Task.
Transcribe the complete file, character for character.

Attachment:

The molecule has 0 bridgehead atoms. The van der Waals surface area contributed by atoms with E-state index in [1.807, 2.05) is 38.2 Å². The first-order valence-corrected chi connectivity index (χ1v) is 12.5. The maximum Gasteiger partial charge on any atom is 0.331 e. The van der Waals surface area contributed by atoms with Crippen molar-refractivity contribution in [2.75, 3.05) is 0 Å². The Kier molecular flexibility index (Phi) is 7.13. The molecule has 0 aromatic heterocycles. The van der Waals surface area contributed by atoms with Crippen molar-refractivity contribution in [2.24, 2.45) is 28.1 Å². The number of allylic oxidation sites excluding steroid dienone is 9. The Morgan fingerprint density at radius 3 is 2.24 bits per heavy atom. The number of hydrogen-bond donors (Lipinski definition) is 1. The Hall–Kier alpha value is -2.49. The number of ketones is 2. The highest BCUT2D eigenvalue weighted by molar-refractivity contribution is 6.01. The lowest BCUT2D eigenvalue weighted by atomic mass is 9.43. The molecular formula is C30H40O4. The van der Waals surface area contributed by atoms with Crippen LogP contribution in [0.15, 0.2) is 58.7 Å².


The molecule has 0 bridgehead atoms. The van der Waals surface area contributed by atoms with E-state index in [1.807, 2.05) is 38.2 Å². The first-order valence-corrected chi connectivity index (χ1v) is 12.5. The maximum Gasteiger partial charge on any atom is 0.331 e. The van der Waals surface area contributed by atoms with Crippen molar-refractivity contribution in [2.75, 3.05) is 0 Å². The Kier molecular flexibility index (Phi) is 7.13. The molecule has 0 aromatic heterocycles. The van der Waals surface area contributed by atoms with Crippen molar-refractivity contribution in [2.24, 2.45) is 28.1 Å². The number of allylic oxidation sites excluding steroid dienone is 9. The Morgan fingerprint density at radius 3 is 2.24 bits per heavy atom. The number of hydrogen-bond donors (Lipinski definition) is 1. The Hall–Kier alpha value is -2.49. The number of ketones is 2. The highest BCUT2D eigenvalue weighted by molar-refractivity contribution is 6.01. The lowest BCUT2D eigenvalue weighted by atomic mass is 9.43. The molecular formula is C30H40O4. The van der Waals surface area contributed by atoms with Crippen LogP contribution in [0.15, 0.2) is 58.7 Å².